Southern California Man Faces Federal Charges in $14M Movie Scam

LOS ANGELES (CN) – A movie deal with Netflix that didn’t exist, mythical giant Paul Bunyan and forged documents form the heart of a $14 million scam, according to federal prosecutors who announced charges against a Southern California man Tuesday

According to a 19-page criminal complaint unsealed Tuesday, Adam Joiner, 41, told investors they were financing a feature film that Netflix would distribute. Titled “Legends,” the film was described as “an anachronistic mash-up of legendary and historical figures from nineteenth century America, including Davy Crockett, Calamity Jane, Paul Bunyan and John Henry.”

An employee with a Korean investment group claimed he was handed a screenplay for the movie in late 2015 written by Joiner’s brother.

By April 2016, Joiner sent a fax to Korean Investment Partners under a Netflix cover sheet that purported to confirm an agreement between Netflix and Joiner’s production company Dark Planet Pictures signed by a Netflix executive, say prosecutors.

Investigators say Joiner forward another email chain purported involving another Netflix executive who wrote, “Look forward to making this movie!”

An FBI special agent interviewed three people who Joiner claimed were working to make the film. They said their signatures on the agreements were forged and didn’t know Joiner, according to prosecutors.

At the time, however, Korea Investment Global Contents Fund did not know about the forgeries and agreed to invest $8 million. By April 2016, $4 million was sent to an account set up by Joiner, say prosecutors.

About a month later, Joiner approached a Chinese-based investment firm which wired $6 million into Joiner’s account in June 2016.

Joiner continued to provide updates to investors, claiming he was going to secure “Transformers” producer Don Murphy and “Shape of Water” director Guillermo del Toro.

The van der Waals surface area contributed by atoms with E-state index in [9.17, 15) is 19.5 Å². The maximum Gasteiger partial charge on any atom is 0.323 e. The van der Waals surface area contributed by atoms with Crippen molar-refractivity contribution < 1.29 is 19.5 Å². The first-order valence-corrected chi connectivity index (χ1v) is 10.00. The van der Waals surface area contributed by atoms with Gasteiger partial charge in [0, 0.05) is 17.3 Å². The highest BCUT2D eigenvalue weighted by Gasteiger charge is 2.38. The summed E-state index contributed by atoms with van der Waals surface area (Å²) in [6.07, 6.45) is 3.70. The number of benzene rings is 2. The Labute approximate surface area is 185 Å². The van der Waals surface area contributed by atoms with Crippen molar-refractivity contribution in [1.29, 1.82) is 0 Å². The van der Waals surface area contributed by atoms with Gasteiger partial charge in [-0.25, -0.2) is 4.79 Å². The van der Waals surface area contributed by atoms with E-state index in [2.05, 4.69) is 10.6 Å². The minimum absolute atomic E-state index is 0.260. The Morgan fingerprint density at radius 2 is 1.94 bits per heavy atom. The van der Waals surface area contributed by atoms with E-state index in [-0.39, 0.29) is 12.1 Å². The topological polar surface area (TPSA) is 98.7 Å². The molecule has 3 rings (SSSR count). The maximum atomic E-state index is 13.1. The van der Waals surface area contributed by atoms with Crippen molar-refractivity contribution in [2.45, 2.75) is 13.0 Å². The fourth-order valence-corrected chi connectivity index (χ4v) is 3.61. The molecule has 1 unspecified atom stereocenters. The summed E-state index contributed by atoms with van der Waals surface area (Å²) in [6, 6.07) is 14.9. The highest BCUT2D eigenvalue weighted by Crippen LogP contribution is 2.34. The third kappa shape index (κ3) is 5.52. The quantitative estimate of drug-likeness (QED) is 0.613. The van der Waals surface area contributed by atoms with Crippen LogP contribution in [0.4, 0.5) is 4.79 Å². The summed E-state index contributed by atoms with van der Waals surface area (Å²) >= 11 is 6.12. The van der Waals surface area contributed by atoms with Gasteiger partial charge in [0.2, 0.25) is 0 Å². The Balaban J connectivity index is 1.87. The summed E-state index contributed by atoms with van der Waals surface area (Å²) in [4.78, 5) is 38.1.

The FBI confirmed Murphy was attached to the project and was to receive $1.2 million for his services. But Murphy said Netflix was never mentioned by Joiner nor was there ever discussion about securing a director or actors for the film. The film never entered preproduction and Murphy eventually left the project, prosecutors say.

According to the complaint, Joiner then informed investors he was going to replace Netflix as distributor with Amblin Entertainment, a film production company founded by Steven Spielberg. In December 2016, he sent investors a memo that said Amblin would distribute “Legends,” prosecutors say.

The FBI confirmed with an Amblin CEO that document was forged. More money was wired into Joiner’s movie bank account from a South Korean investment firm, according the complaint, and Joiner’s project received another $4 million.

By March 2017, Joiner offered excuses for delays and sent a bank statement to investors that showed a balance of $11.8 million in the film’s bank account. The FBI said the statement was also a forgery.

Joiner told investors there was a problem with the distribution after actor Bradley Cooper turned down a role and the project would take a little more time, according to the complaint.

One investor asked for a refund of its $8 million and Joiner agreed but did not return that money, according to prosecutors. At the time Joiner had a little more than $32,000 in his film bank account.

The bulk of the money was transferred from the film bank account to a joint account belonging to Joiner and his wife, prosecutors say. They believe Joinder used $5.2 million to purchase a home in the Southern California city of Manhattan Beach and transferred $4.3 million to an account that may be linked to another film project Joiner was developing.

That film is pitched in the complaint: “An African-American driver turns the world of NASCAR upside down.”

Joiner faces charges of wire fraud, money laundering and aggravated identity theft. The charges carry a maximum sentence of 32 years in prison if convicted.

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